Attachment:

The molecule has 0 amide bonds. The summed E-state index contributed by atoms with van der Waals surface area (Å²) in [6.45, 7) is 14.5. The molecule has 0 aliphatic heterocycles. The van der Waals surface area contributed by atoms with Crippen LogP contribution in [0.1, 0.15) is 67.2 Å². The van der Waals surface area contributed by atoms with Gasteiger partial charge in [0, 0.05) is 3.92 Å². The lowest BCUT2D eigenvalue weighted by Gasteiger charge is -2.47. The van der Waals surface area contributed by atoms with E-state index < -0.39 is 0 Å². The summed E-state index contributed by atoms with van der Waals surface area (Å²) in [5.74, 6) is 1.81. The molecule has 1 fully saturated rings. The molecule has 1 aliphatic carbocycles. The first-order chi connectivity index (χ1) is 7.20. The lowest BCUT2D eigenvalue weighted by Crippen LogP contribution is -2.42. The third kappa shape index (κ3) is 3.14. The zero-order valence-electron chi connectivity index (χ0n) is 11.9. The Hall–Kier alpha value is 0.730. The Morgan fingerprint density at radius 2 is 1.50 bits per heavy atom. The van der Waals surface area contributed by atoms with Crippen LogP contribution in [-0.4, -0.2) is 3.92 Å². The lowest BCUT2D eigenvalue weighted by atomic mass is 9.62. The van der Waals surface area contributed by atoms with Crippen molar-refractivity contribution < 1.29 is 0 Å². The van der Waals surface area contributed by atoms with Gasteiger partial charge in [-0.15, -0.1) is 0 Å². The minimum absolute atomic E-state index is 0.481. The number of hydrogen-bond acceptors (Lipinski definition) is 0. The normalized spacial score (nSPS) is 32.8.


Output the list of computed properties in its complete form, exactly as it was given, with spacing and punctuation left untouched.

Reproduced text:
The molecule has 0 amide bonds. The summed E-state index contributed by atoms with van der Waals surface area (Å²) in [6.45, 7) is 14.5. The molecule has 0 aliphatic heterocycles. The van der Waals surface area contributed by atoms with Crippen LogP contribution in [0.1, 0.15) is 67.2 Å². The van der Waals surface area contributed by atoms with Gasteiger partial charge in [0, 0.05) is 3.92 Å². The lowest BCUT2D eigenvalue weighted by Gasteiger charge is -2.47. The van der Waals surface area contributed by atoms with E-state index < -0.39 is 0 Å². The summed E-state index contributed by atoms with van der Waals surface area (Å²) in [5.74, 6) is 1.81. The molecule has 1 fully saturated rings. The molecule has 1 aliphatic carbocycles. The first-order chi connectivity index (χ1) is 7.20. The lowest BCUT2D eigenvalue weighted by Crippen LogP contribution is -2.42. The third kappa shape index (κ3) is 3.14. The zero-order valence-electron chi connectivity index (χ0n) is 11.9. The Hall–Kier alpha value is 0.730. The Morgan fingerprint density at radius 2 is 1.50 bits per heavy atom. The van der Waals surface area contributed by atoms with Crippen LogP contribution in [-0.4, -0.2) is 3.92 Å². The lowest BCUT2D eigenvalue weighted by atomic mass is 9.62. The van der Waals surface area contributed by atoms with Crippen molar-refractivity contribution < 1.29 is 0 Å². The van der Waals surface area contributed by atoms with Gasteiger partial charge in [-0.15, -0.1) is 0 Å². The minimum absolute atomic E-state index is 0.481. The number of hydrogen-bond acceptors (Lipinski definition) is 0. The normalized spacial score (nSPS) is 32.8.